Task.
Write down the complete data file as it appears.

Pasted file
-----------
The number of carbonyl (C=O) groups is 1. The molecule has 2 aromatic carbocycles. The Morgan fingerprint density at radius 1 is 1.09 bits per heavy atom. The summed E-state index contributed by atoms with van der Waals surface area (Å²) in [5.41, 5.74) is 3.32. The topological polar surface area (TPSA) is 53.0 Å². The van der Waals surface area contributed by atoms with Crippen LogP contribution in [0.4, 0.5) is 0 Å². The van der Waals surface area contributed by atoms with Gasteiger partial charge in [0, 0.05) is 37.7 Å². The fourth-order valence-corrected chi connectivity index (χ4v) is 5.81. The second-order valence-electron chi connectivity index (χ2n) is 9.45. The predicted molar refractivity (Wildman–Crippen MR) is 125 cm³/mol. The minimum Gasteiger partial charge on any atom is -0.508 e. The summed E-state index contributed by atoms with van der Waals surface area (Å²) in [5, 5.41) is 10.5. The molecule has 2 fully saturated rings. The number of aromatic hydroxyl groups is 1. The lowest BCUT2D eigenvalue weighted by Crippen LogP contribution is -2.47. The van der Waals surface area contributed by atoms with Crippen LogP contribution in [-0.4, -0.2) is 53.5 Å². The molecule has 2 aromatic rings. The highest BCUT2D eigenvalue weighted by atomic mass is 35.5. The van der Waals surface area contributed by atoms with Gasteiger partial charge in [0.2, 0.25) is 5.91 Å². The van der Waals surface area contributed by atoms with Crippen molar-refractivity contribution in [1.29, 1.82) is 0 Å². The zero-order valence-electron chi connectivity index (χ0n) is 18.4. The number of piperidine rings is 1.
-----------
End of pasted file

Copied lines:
The number of carbonyl (C=O) groups is 1. The molecule has 2 aromatic carbocycles. The Morgan fingerprint density at radius 1 is 1.09 bits per heavy atom. The summed E-state index contributed by atoms with van der Waals surface area (Å²) in [5.41, 5.74) is 3.32. The topological polar surface area (TPSA) is 53.0 Å². The van der Waals surface area contributed by atoms with Crippen LogP contribution in [0.4, 0.5) is 0 Å². The van der Waals surface area contributed by atoms with Gasteiger partial charge in [0, 0.05) is 37.7 Å². The fourth-order valence-corrected chi connectivity index (χ4v) is 5.81. The second-order valence-electron chi connectivity index (χ2n) is 9.45. The predicted molar refractivity (Wildman–Crippen MR) is 125 cm³/mol. The minimum Gasteiger partial charge on any atom is -0.508 e. The summed E-state index contributed by atoms with van der Waals surface area (Å²) in [5, 5.41) is 10.5. The molecule has 2 fully saturated rings. The number of aromatic hydroxyl groups is 1. The lowest BCUT2D eigenvalue weighted by Crippen LogP contribution is -2.47. The van der Waals surface area contributed by atoms with Crippen LogP contribution in [-0.4, -0.2) is 53.5 Å². The molecule has 2 aromatic rings. The highest BCUT2D eigenvalue weighted by atomic mass is 35.5. The van der Waals surface area contributed by atoms with Gasteiger partial charge in [0.2, 0.25) is 5.91 Å². The van der Waals surface area contributed by atoms with Crippen molar-refractivity contribution in [1.29, 1.82) is 0 Å². The zero-order valence-electron chi connectivity index (χ0n) is 18.4. The number of piperidine rings is 1.